AN NCS INTERVIEW: MICHELLE NOCON (BATHSHEBA, DEATH PENALTY, LEVIATHAN SPEAKS)
(We welcome Comrade Aleks back to NCS with this wide-ranging interview of Michelle Nocon, which delves into her participation in Bathsheba, whose new album is out now on Svart Records, as well as her work with Death Penalty and her solo project Leviathan Speaks. All photos by Burning Moon except where noted.)
Doom band Bathsheba is named after a personage of the Hebrew Bible, the woman of complex fate, “daughter of the oath”. What made this Belgian outfit choose it? Have patience my friend, for soon we’ll learn the answer!
The band was formed by members of a few local death and doom bands in 2013, and its lineup has been the same since then. Raf plays bass, Jelle is the drummer, Dwight plays guitars, and Michelle is the vocalist. Michelle also sang in Gaz Jennings’ Death Penalty, so there were at least two reasons to get in contact with her, as Death Penalty has been silent, and Bathsheba released their debut full-length Servus just in February 2017.
Hi Michelle! I don’t know where to start… Death Penalty have been silent for a while, and your other band Bathsheba just released debut full-length, Servus. What is the most active project for you today?
Hello. Well, Death Penalty is the project of Gaz Jennings where I sang on the album. Bathsheba is really my band. We indeed just got our album out, so it’s all very exciting! I also have a solo project called Leviathan Speaks.
Speaking about Bathsheba – you’ve chosen a pretty specific name connected with an Old Testament story. What attracted you in this plot? Is the song “Daughter of the Oath” dedicated to it?
Indeed a dedication! When we were looking for band names we thought that the fact of having a representative for the band would be great. Bathsheba is a monster with many faces, so we were looking for that monster and found her in Bathsheba. She’s somewhat in the background but she’s very versatile, complex, and prominent, as she was the mother of Solomon, seductress of King David, Daughter of the Oath, she was said to be a witch…. There’s a lot of complexity and mystery about her. She did project a whole spectrum of complex realities, and that really appealed strongly to us.
Both of your bands are different: Bathsheba is slow and hypnotic, Death Penalty is dynamic and vivid. Which one has more of Michelle Nocon?
That’s an interesting question! It is true, there are two very extreme different sides in me as a person. The one very wild, nonchalant, expressive, funny… The other one closed, calm, timid, and frustrated. I can surely say I enjoyed doing my thing in Death Penalty, but I feel I am definitely more myself in Bathsheba somehow.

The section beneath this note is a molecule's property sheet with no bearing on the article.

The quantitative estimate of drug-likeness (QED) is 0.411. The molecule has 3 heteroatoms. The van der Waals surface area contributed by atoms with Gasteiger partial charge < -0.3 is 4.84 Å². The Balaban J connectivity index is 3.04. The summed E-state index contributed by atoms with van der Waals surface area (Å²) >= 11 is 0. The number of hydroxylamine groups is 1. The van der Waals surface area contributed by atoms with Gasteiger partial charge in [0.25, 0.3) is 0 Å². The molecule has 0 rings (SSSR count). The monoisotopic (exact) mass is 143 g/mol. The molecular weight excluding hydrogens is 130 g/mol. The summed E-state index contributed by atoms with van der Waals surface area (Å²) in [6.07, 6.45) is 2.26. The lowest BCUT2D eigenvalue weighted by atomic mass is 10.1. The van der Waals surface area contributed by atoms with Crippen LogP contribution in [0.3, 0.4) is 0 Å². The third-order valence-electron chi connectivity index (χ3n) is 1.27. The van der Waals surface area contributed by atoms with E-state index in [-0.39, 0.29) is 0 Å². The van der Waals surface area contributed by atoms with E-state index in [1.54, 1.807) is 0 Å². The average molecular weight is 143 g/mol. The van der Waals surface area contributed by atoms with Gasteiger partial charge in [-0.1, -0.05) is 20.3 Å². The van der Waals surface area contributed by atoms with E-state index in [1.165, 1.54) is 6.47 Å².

Maybe this is also due to the fact that it works differently. Bathsheba is a group of friends who work together. When we made the album with Death Penalty, Gaz had written all the songs and he then asked me to make vocal lines and lyrics on them. But overall I became more free in my creativity through Bathsheba and Bathsheba has become more personal because of that. I think you can see, hear, and feel more of Michelle in Bathsheba. I can also express myself through other means than vocals and lyrics. I was a bit ‘in charge’ of the artistic side of Bathsheba; artwork, the video for “Demon 13”, pictures, etc. So I really enjoy that, to be able to give more and create a whole atmosphere.
Bathsheba – Demon 13
Does playing in Bathsheba have a therapeutic effect on you? Does it differ when you perform the songs on stage?
It definitely is therapeutic. So many themes in Bathsheba are never spoken of out loud to anyone. I’m kind of closed when it comes to speaking about my emotions or personal life. So it’s in a way quite a challenge to be so personal toward so many people. Of course it’s all very cryptic, so I don’t give away too much of myself somehow. But when something so heavy is inside of you so long, and you write that down, record it, and send it into the world, also with all the artwork and video’s, etc… it’s quite a thing.
And playing live is even more honest, I think. In the studio you need to succeed and there’s people listening to you differently. When you perform it’s the whole experience, I think. You perform your feelings in front of so many people. It’s not just music. It’s something from inside of you. And even though I keep a lot of anger and frustration inside, which I think is felt by the audience when we play live, some pressure definitely comes off. After a gig I’m actually not really approachable or communicative. I try, but… I give so much of myself that I have to calm down and get back to a more normal state of mind. The energy builds up inside me already before I go on stage… It takes much from me.